The efficiency of contact lens care regimens on protein removal from hydrogel and silicone hydrogel lenses. Academic Article uri icon

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abstract

  • PURPOSE: To investigate the efficiency of lysozyme and albumin removal from silicone hydrogel and conventional contact lenses, using a polyhexamethylene biguanide multipurpose solution (MPS) in a soaking or rubbing/soaking application and a hydrogen peroxide system (H(2)O(2)). METHODS: Etafilcon A, lotrafilcon B and balafilcon A materials were incubated in protein solutions for up to 14 days. Lenses were either placed in radiolabeled protein to quantify the amount deposited or in fluorescent-conjugated protein to identify its location, using confocal laser scanning microscopy (CLSM). Lenses were either rinsed with PBS or soaked overnight in H(2)O(2) or MPS with and without lens rubbing. RESULTS: After 14 days lysozyme was highest on etafilcon A (2,200 mug) >balafilcon A (50 microg) >lotrafilcon B (9.7 microg) and albumin was highest on balafilcon A (1.9 microg) =lotrafilcon B (1.8 microg) >etafilcon A (0.2 microg). Lysozyme removal was greatest for balafilcon A >etafilcon A >lotrafilcon B, with etafilcon A showing the most change in protein distribution. Albumin removal was highest from etafilcon A >balafilcon A >lotrafilcon B. H(2)O(2) exhibited greater lysozyme removal from etafilcon A compared to both MPS procedures (p<0.001) but performed similarly for lotrafilcon B and balafilcon A lenses (p>0.62). Albumin removal was solely material specific, while all care regimens performed to a similar degree (p>0.69). CONCLUSIONS: Protein removal efficiency for the regimens evaluated depended on the lens material and protein type. Overall, lens rubbing with MPS before soaking did not reduce the protein content on the lenses compared to nonrubbed lenses (p=0.89).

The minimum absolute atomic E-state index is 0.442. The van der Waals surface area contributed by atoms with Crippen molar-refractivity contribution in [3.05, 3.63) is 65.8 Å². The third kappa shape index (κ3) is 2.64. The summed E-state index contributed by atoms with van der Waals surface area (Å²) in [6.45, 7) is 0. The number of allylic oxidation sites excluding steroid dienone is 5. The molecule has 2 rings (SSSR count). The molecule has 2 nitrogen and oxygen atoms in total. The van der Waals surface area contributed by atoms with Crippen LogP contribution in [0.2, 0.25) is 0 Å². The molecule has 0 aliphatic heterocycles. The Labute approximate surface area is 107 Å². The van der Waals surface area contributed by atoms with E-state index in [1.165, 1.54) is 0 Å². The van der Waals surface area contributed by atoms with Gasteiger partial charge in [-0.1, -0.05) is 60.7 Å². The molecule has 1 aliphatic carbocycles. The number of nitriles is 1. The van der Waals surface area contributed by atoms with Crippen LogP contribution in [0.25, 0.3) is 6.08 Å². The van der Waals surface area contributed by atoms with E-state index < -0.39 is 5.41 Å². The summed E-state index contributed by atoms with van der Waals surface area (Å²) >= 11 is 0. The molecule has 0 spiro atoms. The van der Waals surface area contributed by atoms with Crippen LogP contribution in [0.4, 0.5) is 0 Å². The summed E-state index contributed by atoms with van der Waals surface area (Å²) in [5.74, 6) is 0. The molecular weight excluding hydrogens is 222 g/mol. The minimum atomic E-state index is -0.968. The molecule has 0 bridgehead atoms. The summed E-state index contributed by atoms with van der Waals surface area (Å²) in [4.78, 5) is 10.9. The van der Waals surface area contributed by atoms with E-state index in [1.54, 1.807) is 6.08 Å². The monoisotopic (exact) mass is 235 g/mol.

publication date

  • January 20, 2010